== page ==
Well it's time. Mike took me aside and in the too-gentle voice one would use with an unbalanced and fragile or potentially dangerous individual told me that it's time.
Time to end the blog.
I knew he was right, of course, but that didn't keep me from bawling like a wounded donkey, which dwindled down into largely incoherent whimpers.
Time passed, and eventually I extracted myself from the floor where I'd been rocking back and forth and after a few more weeks, so there was no misunderstanding that it was my idea, I sat down and began work on the very last blog entry.
And even then it took me forever.
Saying good-bye is hard. We had a lot of them to say when we left Dubai. And I need to say good-bye, and thank you to you as well. Thank you for going on this journey with us. It's been quite the trip. We've braved an awful lot together, and I've enjoyed sharing it all; from camel burgers to washing elephants to exotic potties, the crazy running, the tears, the laughter, and the general inanity of our family fumbling though 10 countries the best we could.
Here is the last story. It is small, but it's meaningful to me.
There are many, many traffic circles in Dubai, and innumerable construction sites. Reportedly, a million Indian men worked those sites while we were in Dubai, not to mention the many other nationalities also employed. These fellows made an average of a dollar an hour, and there was one job that Mike and I always wondered about: the waver of the orange flag.
The flag waver sits or stands along construction entrances, limply moving his flag back and forth as that indescribable heat radiates from both the sun and up from the sand and pavement. The air conditioned cars speed past, neither noticing nor caring about the request to go a bit more slowly, a bit more cautiously. The flag waver has no company to make the time pass a bit more quickly during his 10 or 12 hour shifts, 6 days a week.
This seems a soul-killing sort of enterprise to undertake.
Now, the comparably lucky flag-wavers have a bit of shade from an umbrella, quickly faded by the desert sun, or even a wooden shack of sorts. It was one of these shacks that made me happy literally every time we drove past it.
You see, it was decorated. The only one we ever saw that was. And was it ever.
Festoons of cheap silk flowers, mostly red, and ribbons, bits that shined and bobbed from the motion of cars zooming past, and on holidays, spray painted greetings in uncertain English but certain pizazz on the wall of the shack where drivers could see them.
No one could argue that this fellow has a lousy job. Away from his family, his friends, and yet he made made the best of it, turning his little corner of the earth into something lovely. The embodiment of the sweetness that turns lemons into lemonade.
So, Mike said he thought I was crazy and a silly softie, but I drove out there one last time anyway, determined to thank my unknown friend.
When I pulled off the main road onto the sand he came confusedly out of the shack, looking uncertain but friendly nonetheless. Why ever would this white woman stop her car, was she lost, angry? Would this cause trouble for him?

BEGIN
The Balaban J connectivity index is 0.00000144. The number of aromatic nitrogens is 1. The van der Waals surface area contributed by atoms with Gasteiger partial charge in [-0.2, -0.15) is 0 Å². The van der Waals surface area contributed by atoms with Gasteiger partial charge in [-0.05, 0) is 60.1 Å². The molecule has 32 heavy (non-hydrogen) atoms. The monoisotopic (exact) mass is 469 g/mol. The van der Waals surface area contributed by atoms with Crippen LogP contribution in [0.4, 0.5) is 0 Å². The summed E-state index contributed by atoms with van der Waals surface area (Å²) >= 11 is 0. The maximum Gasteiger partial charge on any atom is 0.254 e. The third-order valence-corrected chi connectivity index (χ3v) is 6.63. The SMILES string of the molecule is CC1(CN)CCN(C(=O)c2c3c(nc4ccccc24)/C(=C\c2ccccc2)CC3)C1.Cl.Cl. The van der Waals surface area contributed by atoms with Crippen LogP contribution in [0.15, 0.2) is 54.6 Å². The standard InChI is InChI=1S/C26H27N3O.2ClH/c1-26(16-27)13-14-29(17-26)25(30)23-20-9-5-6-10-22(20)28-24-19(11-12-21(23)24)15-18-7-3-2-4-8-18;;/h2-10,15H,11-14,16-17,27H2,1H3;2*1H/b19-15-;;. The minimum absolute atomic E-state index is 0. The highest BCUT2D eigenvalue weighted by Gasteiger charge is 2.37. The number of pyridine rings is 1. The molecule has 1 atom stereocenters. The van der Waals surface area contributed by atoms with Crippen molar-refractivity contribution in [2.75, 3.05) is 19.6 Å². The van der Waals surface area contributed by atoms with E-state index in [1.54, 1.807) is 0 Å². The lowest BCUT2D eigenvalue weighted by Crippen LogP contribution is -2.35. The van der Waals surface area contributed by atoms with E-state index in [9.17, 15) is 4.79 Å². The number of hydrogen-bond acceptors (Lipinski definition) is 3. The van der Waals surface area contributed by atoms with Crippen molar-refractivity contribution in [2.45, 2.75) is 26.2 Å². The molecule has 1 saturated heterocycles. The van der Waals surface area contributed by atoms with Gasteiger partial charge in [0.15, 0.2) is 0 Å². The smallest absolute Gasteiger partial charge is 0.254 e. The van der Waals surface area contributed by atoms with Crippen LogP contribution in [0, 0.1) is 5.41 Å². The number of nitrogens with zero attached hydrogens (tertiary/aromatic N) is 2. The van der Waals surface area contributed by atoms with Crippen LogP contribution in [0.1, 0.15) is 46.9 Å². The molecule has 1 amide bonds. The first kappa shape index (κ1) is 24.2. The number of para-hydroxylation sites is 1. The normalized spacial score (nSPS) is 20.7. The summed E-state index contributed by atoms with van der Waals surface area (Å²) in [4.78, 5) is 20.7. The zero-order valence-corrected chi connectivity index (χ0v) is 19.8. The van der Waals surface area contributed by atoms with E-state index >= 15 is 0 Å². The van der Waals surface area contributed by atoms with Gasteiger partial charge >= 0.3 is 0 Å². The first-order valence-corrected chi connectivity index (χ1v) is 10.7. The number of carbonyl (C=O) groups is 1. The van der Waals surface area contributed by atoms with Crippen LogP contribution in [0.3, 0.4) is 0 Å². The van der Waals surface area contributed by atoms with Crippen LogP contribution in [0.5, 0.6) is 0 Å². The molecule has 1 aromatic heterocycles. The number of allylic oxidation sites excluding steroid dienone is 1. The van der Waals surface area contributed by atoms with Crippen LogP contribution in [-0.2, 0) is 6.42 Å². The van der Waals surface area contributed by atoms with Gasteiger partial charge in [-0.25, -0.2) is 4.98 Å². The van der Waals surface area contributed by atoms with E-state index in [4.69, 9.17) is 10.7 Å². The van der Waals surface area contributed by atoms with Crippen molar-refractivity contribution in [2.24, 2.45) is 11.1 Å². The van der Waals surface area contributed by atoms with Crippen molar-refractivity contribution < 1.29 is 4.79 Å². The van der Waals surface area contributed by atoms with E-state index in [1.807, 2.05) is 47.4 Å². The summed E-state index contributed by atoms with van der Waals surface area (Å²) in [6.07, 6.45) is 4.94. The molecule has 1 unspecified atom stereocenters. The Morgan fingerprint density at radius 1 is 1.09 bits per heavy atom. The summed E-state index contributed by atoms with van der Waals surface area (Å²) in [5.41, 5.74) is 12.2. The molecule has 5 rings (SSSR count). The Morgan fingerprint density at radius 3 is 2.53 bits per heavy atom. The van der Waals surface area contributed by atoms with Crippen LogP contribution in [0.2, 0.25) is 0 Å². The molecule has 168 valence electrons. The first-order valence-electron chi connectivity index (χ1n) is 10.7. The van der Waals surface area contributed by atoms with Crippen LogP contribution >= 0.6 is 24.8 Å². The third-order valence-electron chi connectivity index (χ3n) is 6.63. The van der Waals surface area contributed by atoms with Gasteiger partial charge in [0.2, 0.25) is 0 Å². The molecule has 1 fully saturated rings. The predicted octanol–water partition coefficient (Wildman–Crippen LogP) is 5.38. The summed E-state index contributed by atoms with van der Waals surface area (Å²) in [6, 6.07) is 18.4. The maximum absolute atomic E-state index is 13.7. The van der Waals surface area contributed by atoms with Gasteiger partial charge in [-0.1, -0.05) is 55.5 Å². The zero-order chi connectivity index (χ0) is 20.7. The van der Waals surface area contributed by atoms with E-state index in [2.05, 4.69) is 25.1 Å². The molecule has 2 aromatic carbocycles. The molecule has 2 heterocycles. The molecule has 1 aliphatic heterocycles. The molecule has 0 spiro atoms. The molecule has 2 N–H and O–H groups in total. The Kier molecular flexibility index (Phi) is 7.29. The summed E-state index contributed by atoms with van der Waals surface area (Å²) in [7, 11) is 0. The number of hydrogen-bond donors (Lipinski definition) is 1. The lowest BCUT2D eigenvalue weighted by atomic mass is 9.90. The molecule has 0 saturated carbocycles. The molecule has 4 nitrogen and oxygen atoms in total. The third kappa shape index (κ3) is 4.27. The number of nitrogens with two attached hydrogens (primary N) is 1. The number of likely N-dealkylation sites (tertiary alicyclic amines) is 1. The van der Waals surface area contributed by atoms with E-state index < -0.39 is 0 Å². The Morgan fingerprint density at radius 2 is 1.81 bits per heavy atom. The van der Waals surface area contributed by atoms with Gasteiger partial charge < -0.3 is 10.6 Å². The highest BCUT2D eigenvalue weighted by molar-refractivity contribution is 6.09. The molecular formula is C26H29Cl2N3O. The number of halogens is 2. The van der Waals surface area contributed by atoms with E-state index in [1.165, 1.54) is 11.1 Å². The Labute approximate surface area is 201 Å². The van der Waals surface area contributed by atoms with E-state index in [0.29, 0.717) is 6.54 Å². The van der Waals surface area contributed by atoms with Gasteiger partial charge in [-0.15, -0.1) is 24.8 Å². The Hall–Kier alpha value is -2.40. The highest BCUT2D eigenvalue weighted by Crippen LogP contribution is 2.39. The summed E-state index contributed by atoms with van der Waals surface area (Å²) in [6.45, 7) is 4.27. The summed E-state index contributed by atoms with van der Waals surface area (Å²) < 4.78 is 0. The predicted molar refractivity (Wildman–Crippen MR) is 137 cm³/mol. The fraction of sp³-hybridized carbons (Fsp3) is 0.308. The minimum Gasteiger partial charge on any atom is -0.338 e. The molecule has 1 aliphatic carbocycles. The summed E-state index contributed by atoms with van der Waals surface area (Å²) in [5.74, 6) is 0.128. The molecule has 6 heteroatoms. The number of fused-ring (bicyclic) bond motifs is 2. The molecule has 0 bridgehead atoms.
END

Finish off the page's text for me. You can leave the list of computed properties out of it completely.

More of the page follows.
He was an utterly unremarkable looking fellow, round faced beneath his hard hat, wearing blue coveralls like all the other workers, the same dark skin and eyes. I had never gotten more than half a glimpse of him while driving by, usually hidden in shadow, but this man had made me happy. Happy every. single. day.
I had no trouble smiling at him. In fact, it nearly cracked my face. Someone once said that smiling is the best way to connect with people from anywhere and everywhere, and it worked here. I didn't ask his name, since it might have made him nervous. Instead, I asked him, pointing to the shack where pinwheels were jauntily spinning, some better than others, "did you do this?"
Yes, madam, yes yes, my work madam.
"You have made me so happy!" I exclaimed, and, there's no other way of describing this, his face blossomed into joy. I told him, though whether he had any idea of what I was saying, that he and his beauty had made me smile every single time we drove past him, and that I had thought good things about him each time, too, and that now we were leaving and I couldn't go without saying thank you for his gift.
I said shukriyaa and dhanyavad and patted his arm and said namaste and bowed with my palms together and, hoping and praying that I had covered all possible bases, handed him a 100 dirham bill. My new-old friend was both astonished and pleased, though whether he knew what I was thanking him for, I shall never know. And that didn't matter.
I had brought my camera to take a photo of him, and his cheerful shack. But I left it in my purse. This was not a time to be a tourist. I would hold the memory instead.
And I have.
I expected to cry, driving away from him, to cry at the airport, leaving this place that had had such an impact on me, on all our lives, but I didn't.
Instead, I thought about how that ordinary, supremely wonderful person had frantically motioned for me to wait after he had seen me back to my car. He ran back to his shack to get his flag, and with great pride and dignity, stopped the traffic so that I could go safely on my way.
He waved and waved and waved until I couldn't see him in the mirror anymore.